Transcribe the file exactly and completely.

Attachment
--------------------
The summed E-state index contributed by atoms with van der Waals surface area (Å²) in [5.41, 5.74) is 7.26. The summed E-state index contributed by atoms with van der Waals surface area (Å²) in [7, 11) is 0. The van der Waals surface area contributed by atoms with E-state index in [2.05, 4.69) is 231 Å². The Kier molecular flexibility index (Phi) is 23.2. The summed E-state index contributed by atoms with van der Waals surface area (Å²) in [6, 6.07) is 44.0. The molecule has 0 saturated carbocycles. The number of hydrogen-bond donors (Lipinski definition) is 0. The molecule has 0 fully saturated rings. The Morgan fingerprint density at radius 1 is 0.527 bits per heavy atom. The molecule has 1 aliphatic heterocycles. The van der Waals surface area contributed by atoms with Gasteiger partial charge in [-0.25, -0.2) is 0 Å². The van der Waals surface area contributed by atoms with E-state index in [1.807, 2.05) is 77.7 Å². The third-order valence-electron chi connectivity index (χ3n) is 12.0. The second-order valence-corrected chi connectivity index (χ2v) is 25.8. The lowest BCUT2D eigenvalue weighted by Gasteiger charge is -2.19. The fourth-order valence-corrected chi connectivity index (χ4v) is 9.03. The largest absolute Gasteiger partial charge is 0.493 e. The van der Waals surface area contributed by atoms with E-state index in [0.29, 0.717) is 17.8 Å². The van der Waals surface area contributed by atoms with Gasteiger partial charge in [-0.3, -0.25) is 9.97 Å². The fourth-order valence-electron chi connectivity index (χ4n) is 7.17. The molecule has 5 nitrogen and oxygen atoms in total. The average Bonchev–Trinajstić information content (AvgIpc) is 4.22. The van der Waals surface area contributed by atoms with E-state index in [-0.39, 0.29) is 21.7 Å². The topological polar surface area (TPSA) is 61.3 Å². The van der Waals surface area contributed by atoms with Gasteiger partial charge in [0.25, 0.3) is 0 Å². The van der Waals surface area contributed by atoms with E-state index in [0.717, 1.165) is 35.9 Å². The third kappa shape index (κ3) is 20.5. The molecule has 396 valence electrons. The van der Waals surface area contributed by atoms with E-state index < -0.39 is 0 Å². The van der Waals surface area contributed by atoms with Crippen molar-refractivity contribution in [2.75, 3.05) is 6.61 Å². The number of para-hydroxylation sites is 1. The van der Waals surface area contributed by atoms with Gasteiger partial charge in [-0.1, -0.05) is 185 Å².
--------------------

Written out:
The summed E-state index contributed by atoms with van der Waals surface area (Å²) in [5.41, 5.74) is 7.26. The summed E-state index contributed by atoms with van der Waals surface area (Å²) in [7, 11) is 0. The van der Waals surface area contributed by atoms with E-state index in [2.05, 4.69) is 231 Å². The Kier molecular flexibility index (Phi) is 23.2. The summed E-state index contributed by atoms with van der Waals surface area (Å²) in [6, 6.07) is 44.0. The molecule has 0 saturated carbocycles. The number of hydrogen-bond donors (Lipinski definition) is 0. The molecule has 0 fully saturated rings. The Morgan fingerprint density at radius 1 is 0.527 bits per heavy atom. The molecule has 1 aliphatic heterocycles. The van der Waals surface area contributed by atoms with Gasteiger partial charge in [-0.25, -0.2) is 0 Å². The van der Waals surface area contributed by atoms with E-state index in [1.807, 2.05) is 77.7 Å². The third-order valence-electron chi connectivity index (χ3n) is 12.0. The second-order valence-corrected chi connectivity index (χ2v) is 25.8. The lowest BCUT2D eigenvalue weighted by Gasteiger charge is -2.19. The fourth-order valence-corrected chi connectivity index (χ4v) is 9.03. The largest absolute Gasteiger partial charge is 0.493 e. The van der Waals surface area contributed by atoms with E-state index in [0.29, 0.717) is 17.8 Å². The van der Waals surface area contributed by atoms with Gasteiger partial charge in [-0.3, -0.25) is 9.97 Å². The fourth-order valence-electron chi connectivity index (χ4n) is 7.17. The molecule has 5 nitrogen and oxygen atoms in total. The average Bonchev–Trinajstić information content (AvgIpc) is 4.22. The van der Waals surface area contributed by atoms with E-state index in [-0.39, 0.29) is 21.7 Å². The topological polar surface area (TPSA) is 61.3 Å². The van der Waals surface area contributed by atoms with Gasteiger partial charge in [0.25, 0.3) is 0 Å². The van der Waals surface area contributed by atoms with E-state index in [0.717, 1.165) is 35.9 Å². The third kappa shape index (κ3) is 20.5. The molecule has 396 valence electrons. The van der Waals surface area contributed by atoms with E-state index < -0.39 is 0 Å². The van der Waals surface area contributed by atoms with Crippen molar-refractivity contribution in [2.75, 3.05) is 6.61 Å². The number of para-hydroxylation sites is 1. The van der Waals surface area contributed by atoms with Gasteiger partial charge in [-0.1, -0.05) is 185 Å².